A groundbreaking World War II narrative wrapped in a riveting detective story, The Devil’s Diary investigates the disappearance of a private diary penned by one of Adolf Hitler’s top aides—Alfred Rosenberg, his “chief philosopher”—and mines its long-hidden pages to deliver a fresh, eye-opening account of the Nazi rise to power and the genesis of the Holocaust
An influential figure in Adolf Hitler’s early inner circle from the start, Alfred Rosenberg made his name spreading toxic ideas about the Jews throughout Germany. By the dawn of the Third Reich, he had published a bestselling masterwork that was a touchstone of Nazi thinking.
His diary was discovered hidden in a Bavarian castle at war’s end—five hundred pages providing a harrowing glimpse into the mind of a man whose ideas set the stage for the Holocaust. Prosecutors examined it during the Nuremberg war crimes trial, but after Rosenberg was convicted, sentenced, and executed, it mysteriously vanished.
New York Times bestselling author Robert K. Wittman, who as an FBI agent and then a private consultant specialized in recovering artifacts of historic significance, first learned of the diary in 2001, when the chief archivist for the U.S. Holocaust Memorial Museum contacted him to say that someone was trying to sell it for upwards of a million dollars. The phone call sparked a decade-long hunt that took them on a twisting path involving a pair of octogenarian secretaries, an eccentric professor, and an opportunistic trash-picker. From the crusading Nuremberg prosecutor who smuggled the diary out of Germany to the man who finally turned it over, everyone had reasons for hiding the truth.
Drawing on Rosenberg’s entries about his role in the seizure of priceless artwork and the brutal occupation of the Soviet Union, his conversations with Hitler and his endless rivalries with Göring, Goebbels, and Himmler, The Devil’s Diary offers vital historical insight of unprecedented scope and intimacy into the innermost workings of the Nazi regime—and into the psyche of the man whose radical vision mutated into the Final Solution.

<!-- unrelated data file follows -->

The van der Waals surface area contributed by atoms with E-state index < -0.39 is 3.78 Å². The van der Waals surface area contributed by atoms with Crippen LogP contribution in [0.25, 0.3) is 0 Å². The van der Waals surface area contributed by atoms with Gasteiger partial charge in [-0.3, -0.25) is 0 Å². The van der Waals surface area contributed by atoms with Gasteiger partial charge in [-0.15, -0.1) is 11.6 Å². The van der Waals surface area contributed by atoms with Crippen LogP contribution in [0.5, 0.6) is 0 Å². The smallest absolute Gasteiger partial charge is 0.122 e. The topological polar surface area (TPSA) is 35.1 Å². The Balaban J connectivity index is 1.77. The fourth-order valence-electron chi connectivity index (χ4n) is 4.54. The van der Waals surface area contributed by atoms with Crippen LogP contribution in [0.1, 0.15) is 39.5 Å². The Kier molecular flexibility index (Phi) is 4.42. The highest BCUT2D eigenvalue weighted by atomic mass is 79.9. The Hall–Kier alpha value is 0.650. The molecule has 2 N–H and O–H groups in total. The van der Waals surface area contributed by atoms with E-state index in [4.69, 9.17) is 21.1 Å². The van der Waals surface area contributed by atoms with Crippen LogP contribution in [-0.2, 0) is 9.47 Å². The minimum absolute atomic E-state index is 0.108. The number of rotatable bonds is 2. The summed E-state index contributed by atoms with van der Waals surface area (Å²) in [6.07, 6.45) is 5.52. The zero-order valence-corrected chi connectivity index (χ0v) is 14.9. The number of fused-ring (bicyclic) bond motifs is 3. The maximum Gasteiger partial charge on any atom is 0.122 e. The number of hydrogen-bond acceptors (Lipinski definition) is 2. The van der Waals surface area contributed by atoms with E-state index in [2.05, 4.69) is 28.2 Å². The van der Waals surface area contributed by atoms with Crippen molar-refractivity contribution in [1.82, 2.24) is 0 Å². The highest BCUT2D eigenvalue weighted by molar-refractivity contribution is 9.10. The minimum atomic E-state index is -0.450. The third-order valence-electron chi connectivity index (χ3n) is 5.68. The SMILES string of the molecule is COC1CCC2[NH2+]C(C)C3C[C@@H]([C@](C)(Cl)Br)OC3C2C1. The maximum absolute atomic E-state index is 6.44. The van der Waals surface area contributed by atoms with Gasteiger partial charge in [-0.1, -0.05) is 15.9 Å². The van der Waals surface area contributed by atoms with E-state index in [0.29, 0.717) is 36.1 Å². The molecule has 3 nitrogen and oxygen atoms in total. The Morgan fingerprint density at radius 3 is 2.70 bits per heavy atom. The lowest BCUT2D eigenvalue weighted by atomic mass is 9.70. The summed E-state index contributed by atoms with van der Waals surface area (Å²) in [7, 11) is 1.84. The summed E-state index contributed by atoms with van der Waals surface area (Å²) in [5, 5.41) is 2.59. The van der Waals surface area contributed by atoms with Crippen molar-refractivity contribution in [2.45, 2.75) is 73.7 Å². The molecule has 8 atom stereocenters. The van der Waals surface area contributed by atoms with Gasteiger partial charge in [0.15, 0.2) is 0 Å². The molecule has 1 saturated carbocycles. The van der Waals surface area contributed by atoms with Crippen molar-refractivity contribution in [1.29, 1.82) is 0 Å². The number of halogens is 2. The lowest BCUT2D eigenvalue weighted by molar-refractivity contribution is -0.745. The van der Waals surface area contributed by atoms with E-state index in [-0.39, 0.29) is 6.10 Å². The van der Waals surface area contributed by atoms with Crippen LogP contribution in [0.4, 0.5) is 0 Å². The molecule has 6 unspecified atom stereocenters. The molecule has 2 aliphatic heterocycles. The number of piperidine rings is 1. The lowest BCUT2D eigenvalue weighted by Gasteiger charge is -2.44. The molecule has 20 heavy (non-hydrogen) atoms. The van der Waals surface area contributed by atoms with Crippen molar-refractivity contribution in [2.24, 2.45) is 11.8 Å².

Wittman (Priceless), a former FBI investigative expert on cultural property crime, joins forces with journalist Kinney (The Dylanologists) to share the engrossing story of former Nazi Alfred Rosenberg, his diary, and the lengths historians had to go to in order to get their hands on it. Rosenberg, a virulent anti-Semite with a deep need for attention and status, found kindred souls in the Nazi party and had a profound influence on Hitler during his rise to power. In 1934, Rosenberg began a diary that he kept current through the end of WWII. It was packed with details of the party's inner workings. Robert Kempner, a lawyer and Social Democrat who escaped Germany, ended up in the U.S. and landed a gig in the War Department where he helped prosecute Rosenberg, among others. Kempner took possession of Rosenberg's diary, but it was essentially "lost" for decades. Kempner disavowed ownership of it, and after his death his heirs went to extraordinary lengths to keep it secret. Wittman and Kinney's chronicle of the efforts historians took to gain access to the diary feels like it's pulled from a movie, especially when they add in Rosenberg's story. This is an outstanding piece of journalism.